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Thailand, officially the Kingdom of Thailand (Prathet Thai, or “Land of the Free”), country in Southeast Asia. Thailand is the only Southeast Asian country never to have been occupied by any European or other foreign power, except in war. The country was an absolute monarchy from 1782 until 1932, when rebels seized power in a coup and established a constitutional monarchy. Since then, Thailand has come under the rule of many governments, both civil and military. The country was known as Siam until 1939 (when it was renamed Thailand), and again for a few years in the late 1940s. In 1949 the name Thailand was adopted a second time.
Central Thailand is dominated by a large fertile plain, formed by the country’s chief river, the Chao Phraya, and its tributaries. Much of the country’s rice and other crops are grown in this region. Mountains and plateaus surround the central plain on the west, north, and east. The western mountain ranges extend south onto the Malay Peninsula (Malaya). Bangkok, located on the Chao Phraya near the Gulf of Thailand, is Thailand’s capital and largest city.
Thai people form the large majority of Thailand’s population, and most of them practice Theravada Buddhism. Other ethnic groups within the population include Chinese, Malays, and indigenous hill peoples, such as the Hmong and Karen. Thailand is known for its highly refined classical music and dance and for a wide range of folk arts. Traditionally based on agriculture, Thailand’s economy began developing rapidly in the 1980s.
For younger readers
Goodman, Jim. Thailand. Marshall Cavendish, 1991. For readers in grades 4 to 6.
McNair, Sylvia. Thailand. Grolier, 1998. For readers in grades 6 and up.
Art and architecture of Southeast Asia
Dumarcay, Jacques.Trans. Michael Smithies. The Palaces of South-East Asia: Architecture and Customs. Oxford University Press, 1991. Extensive history of the royal architecture of Southeast Asia.
Girard-Geslan, Maud, ed.Trans. J. A. Underwood. Art of Southeast Asia. Abrams, 1998. Scholarly essays cover all regions; copiously illustrated.
Jessup, Helen Ibbitson, and Thierry Zephir, eds. Millennium of Glory: Sculpture of Angkor and Ancient Cambodia. Thames & Hudson, 1997. Lavishly illustrated catalog of major exhibition of ancient sculpture.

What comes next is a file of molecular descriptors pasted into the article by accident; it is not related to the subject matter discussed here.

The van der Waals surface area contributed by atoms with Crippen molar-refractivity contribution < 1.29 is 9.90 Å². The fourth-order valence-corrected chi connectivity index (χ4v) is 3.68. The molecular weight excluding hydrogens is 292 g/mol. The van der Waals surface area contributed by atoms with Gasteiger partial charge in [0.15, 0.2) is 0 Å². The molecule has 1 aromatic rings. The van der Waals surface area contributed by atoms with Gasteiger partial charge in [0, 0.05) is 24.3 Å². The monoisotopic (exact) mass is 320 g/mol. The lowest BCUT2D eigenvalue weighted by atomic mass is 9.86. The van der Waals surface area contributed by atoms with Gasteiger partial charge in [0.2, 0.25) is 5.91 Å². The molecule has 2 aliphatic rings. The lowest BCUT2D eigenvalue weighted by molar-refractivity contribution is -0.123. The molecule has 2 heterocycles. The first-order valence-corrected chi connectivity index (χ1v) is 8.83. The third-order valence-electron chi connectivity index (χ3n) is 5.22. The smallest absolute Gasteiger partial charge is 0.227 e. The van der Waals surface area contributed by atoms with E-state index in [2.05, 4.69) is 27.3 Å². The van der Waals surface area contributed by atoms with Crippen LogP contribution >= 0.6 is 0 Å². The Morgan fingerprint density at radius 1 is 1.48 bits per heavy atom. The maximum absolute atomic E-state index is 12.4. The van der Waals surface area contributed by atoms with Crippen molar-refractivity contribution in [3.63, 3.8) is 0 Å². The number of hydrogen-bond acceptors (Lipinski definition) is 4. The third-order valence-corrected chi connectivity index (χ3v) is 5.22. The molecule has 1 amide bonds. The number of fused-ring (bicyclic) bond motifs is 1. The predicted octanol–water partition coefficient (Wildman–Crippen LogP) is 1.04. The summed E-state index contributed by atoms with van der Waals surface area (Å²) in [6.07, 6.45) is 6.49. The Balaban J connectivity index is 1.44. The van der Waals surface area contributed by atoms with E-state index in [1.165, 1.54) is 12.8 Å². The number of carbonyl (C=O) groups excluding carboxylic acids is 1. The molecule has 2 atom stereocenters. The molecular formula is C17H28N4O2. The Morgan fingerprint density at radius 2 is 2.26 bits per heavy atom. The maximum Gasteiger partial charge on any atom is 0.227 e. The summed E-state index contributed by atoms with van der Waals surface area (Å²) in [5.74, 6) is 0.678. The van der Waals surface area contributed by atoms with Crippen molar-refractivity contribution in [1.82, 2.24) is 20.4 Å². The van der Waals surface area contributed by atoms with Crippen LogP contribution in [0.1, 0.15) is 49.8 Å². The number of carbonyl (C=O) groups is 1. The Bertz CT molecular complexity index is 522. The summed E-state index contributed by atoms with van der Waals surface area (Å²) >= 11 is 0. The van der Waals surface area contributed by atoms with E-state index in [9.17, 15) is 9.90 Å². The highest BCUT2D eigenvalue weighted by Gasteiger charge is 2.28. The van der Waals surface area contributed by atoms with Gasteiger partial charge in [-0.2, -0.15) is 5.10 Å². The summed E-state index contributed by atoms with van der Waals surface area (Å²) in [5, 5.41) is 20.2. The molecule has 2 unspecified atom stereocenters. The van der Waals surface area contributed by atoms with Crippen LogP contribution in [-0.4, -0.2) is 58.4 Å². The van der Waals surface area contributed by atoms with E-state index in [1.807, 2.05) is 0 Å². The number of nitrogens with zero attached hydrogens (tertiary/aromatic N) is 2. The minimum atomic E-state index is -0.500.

Lee, Sherman E. A History of Far Eastern Art. 5th ed. Abrams, 1994. Standard survey of Asian art.
Rawson, Philip. The Art of Southeast Asia: Cambodia, Vietnam, Thailand, Laos, Burma, Java, Bali. Praeger, 1967. Thames & Hudson, 1990. Useful one-volume overview.
Strachan, Paul. Imperial Pagan: Art and Architecture of Burma. University of Hawaii, 1990. Scholarly study of Burmese Buddhist art forms.
Van Beek, Steve. The Arts of Thailand. Rev. ed. Thames & Hudson, 1991. Tuttle, 1999. Broad examination of Thai art and architecture.
Beurdeley, Jean-Michel, and Hans Hinz. Thai Forms. Weatherhill, 1980. Stunning photographs.
Goodman, Jim. Thailand. Cavendish, 1991. Comprehensive introduction, for younger readers.
Hewison, Kevin, ed. Political Change in Thailand: Democracy and Participation. Routledge, 1997. A survey of Thai institutions and their influence on Thai politics.
O'Reilly, James, and Larry Habegger, eds. Travelers' Tales: Thailand. O'Reilly, 1994. The country and its people revealed through dozens of nonfiction stories.
Van Beek, Steve. The Arts of Thailand. Tuttle, 1999. A definitive introduction to Thai art.
Wood, William A. A History of Siam from the Earliest Times to the Year AD 1781. Siam Barnakich, 1933. Reprint, AMS, 1993. Classic, first published in 1933.
Wyatt, D. K. Thailand: A Short History. Yale University Press, 1984, 1986. Good overview of Thai history and culture.
Wyatt, David K., A.B., Ph.D. The John Stambaugh Professor of History, Cornell University. Author of Thailand: A Short History, Studies in Thai History, and other books.
Stott, Philip A., B.A. Professor of Biogeography, School of Oriental and African Studies, University of London. Editor of Journal of Biogeography. Author of Tropical Rain Forest: A Political Ecology of Hegemom‘c Mythmaking.
Rooney, Dawn F., Ph.D. Independent Researcher. Author of Angkor: An Introduction to the Temp!es,Betel Chewing Traditions in South-East Asia, and Khmer Ceramics.
Coxhead, Ian, B.A., M. Agr. Dev. Econ., Ph.D. Associate Professor of Agriculture and Applied Economics, University of Wisconsin-Madison.
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